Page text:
Looking out at a rainy day street view from inside a home through a hurricane window

High-impact windows are often referred to as hurricane windows and vice versa. People also use the terms storm windows, hurricane-rated impact windows, and impact-resistant windows interchangeably.

So, are high-impact and hurricane windows the same, or is there a difference?

Despite being different, hurricane and high-impact windows have some similarities. However, both have a few distinct types with varying characteristics, which will probably influence your decision to opt for either. 

Keep reading to know every difference between high-impact and hurricane windows.

Is There a Difference Between High-Impact and Hurricane Windows?

Hurricane and high-impact windows aren’t the same. Generally, high-impact windows are significantly stronger, heavier, and costlier than hurricane windows—a hurricane window uses safety glass technology, while high-impact windows have impact-resistant glass.

Distinctions Between High-Impact and Hurricane Windows

Here are the main differences between high-impact and hurricane windows:

FeaturesHigh-Impact WindowsHurricane Windows
Glass TechnologyImpact-resistant, laminated glassSafety glass, laminated
Window StrengthStronger than hurricane windowsWeaker than high-impact windows
Protection AgainstHurricane, debris, brute force, etc.Only wind: hurricane, storm, etc.
DisintegrationMay not fall apart, don’t shatterDon’t shatter into shards
Type of InstallationSpecial frames are necessaryStandard window installation
Total CostCostlier than hurricane windowsComparatively affordable

The specific differences between high-impact and hurricane windows depend on many factors, including the following:

  • Glass quality, not just the technology.
  • Lamination: the material, layers, etc.
  • Installation, i.e., the size, frame, etc.

Bearing these factors in mind, here’s a comprehensive high-impact vs. hurricane windows assessment based on their characteristics:

Impact-Resistance Glass Is Much Stronger

Both hurricane and high-impact windows use laminated glass. The foundation of both is safety glass technology. But high-impact windows have stronger glass panes and laminations.

Safety glass technology uses a laminate to bind and strengthen the panes. This laminate is usually a resin. The most common laminate used in safety glass technology is polyvinyl butyral (PVB). 

Hurricane windows have at least one layer of PVB, so the glass is more robust and doesn’t break apart into shards or sharp pieces that could cause injury and property damage. The laminate or resin essentially holds the glass pieces together even if a pane breaks.

Closeup on a cracked impact window installed in home

An advanced form or feature of safety glass technology is impact resistance. This type of glass uses the PVB layer as the binding and strengthening agent.

Additionally, the glass panes are laminated. Each glass pane is typically laminated with polyethylene terephthalate (PET).

High-impact windows have multiple PET-laminated glass panes and PVB layers for protection against blunt force, such as solid objects or flying debris. Therefore, they will stand firmly against the strong winds of hurricanes and endure things striking the glass.

In other words, hurricane windows won’t endure blunt force or strikes with solid objects or flying debris during a storm, such as outdoor furniture. Most will only protect your property against strong winds unless it uses impact-resistant glass.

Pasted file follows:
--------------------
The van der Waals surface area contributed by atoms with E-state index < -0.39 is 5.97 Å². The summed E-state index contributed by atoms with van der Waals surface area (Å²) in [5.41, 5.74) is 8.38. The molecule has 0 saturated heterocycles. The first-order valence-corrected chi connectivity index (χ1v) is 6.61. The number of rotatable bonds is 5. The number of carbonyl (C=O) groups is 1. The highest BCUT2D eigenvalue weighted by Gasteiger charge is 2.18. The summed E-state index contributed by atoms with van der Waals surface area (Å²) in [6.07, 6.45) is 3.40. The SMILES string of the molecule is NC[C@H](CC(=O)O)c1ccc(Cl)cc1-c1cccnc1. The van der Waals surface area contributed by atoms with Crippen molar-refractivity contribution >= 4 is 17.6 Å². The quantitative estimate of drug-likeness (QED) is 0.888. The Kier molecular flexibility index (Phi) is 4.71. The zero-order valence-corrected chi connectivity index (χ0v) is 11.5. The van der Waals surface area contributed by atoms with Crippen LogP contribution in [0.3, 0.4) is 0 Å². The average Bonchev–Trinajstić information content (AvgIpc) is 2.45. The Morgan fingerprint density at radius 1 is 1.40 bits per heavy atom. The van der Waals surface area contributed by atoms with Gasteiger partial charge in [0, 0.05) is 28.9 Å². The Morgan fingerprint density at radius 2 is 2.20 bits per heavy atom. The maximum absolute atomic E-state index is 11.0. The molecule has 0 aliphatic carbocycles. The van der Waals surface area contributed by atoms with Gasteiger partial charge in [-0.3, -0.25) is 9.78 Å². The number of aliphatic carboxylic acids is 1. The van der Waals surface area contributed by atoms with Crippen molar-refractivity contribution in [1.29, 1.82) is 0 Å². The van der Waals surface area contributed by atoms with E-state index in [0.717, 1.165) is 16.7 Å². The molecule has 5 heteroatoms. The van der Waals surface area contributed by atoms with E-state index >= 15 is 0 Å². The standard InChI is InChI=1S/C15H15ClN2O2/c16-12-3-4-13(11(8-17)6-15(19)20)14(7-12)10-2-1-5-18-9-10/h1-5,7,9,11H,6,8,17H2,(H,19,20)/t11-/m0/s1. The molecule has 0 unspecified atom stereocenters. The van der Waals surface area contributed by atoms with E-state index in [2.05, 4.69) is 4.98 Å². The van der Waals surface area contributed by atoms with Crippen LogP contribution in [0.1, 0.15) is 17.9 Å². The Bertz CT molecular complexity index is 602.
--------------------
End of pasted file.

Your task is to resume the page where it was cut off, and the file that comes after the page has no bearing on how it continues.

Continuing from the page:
In contrast, high-impact windows protect against many forces, not just wind. The limit of its strength is obviously based on the quality and specific features.

Subject to the specs, high-impact windows are also known as:

  • Anti-burglary glass
  • Vandal-proof glass
  • Laminated safety glass
  • Laminated security glass
  • High-impact-resistant glass

High-Impact Windows Require Wider and Sturdier Frames

Hurricane windows may have only two glass panes and one PVB layer as the laminate. Some types may have more than one layer of laminate.

In contrast, high-impact windows have more than two PET-laminated glass panes with over two PVB layers. This construction makes the glass thicker and heavier than hurricane windows’ glass.

Thus, homeowners cannot install high-impact windows with standard frames. Instead, heavy-duty frames made of aluminum or polyvinyl chloride (PVC) are typically used to mount them.

Furthermore, high-impact windows warrant installers with appropriate training and experience to handle heavier and thicker glasses. 

A homeowner on a ladder installing hurricane window panes above an interior door in his home

Installation errors or mishandling impact-resistant glass may jeopardize the primary objectives of the entire investment.

Hurricane Windows Cost About Half as Much

High-impact windows use stronger glass and more materials. Unfortunately, the installation requirements are demanding, too. So, both material and labor costs are significantly higher than that for hurricane windows.

The exact cost difference depends on several factors, not solely limited to the quality of glass or installation. For example, your location and project scope will likely influence the estimates from installers. 

But you can expect to pay nearly twice as much for high-impact windows as you would for hurricane windows.

The average cost of a standard-sized hurricane window is around $1,200, including installation. The cost may be as low as $400 for a small hurricane window or more than $2,400 for a large one that you can open.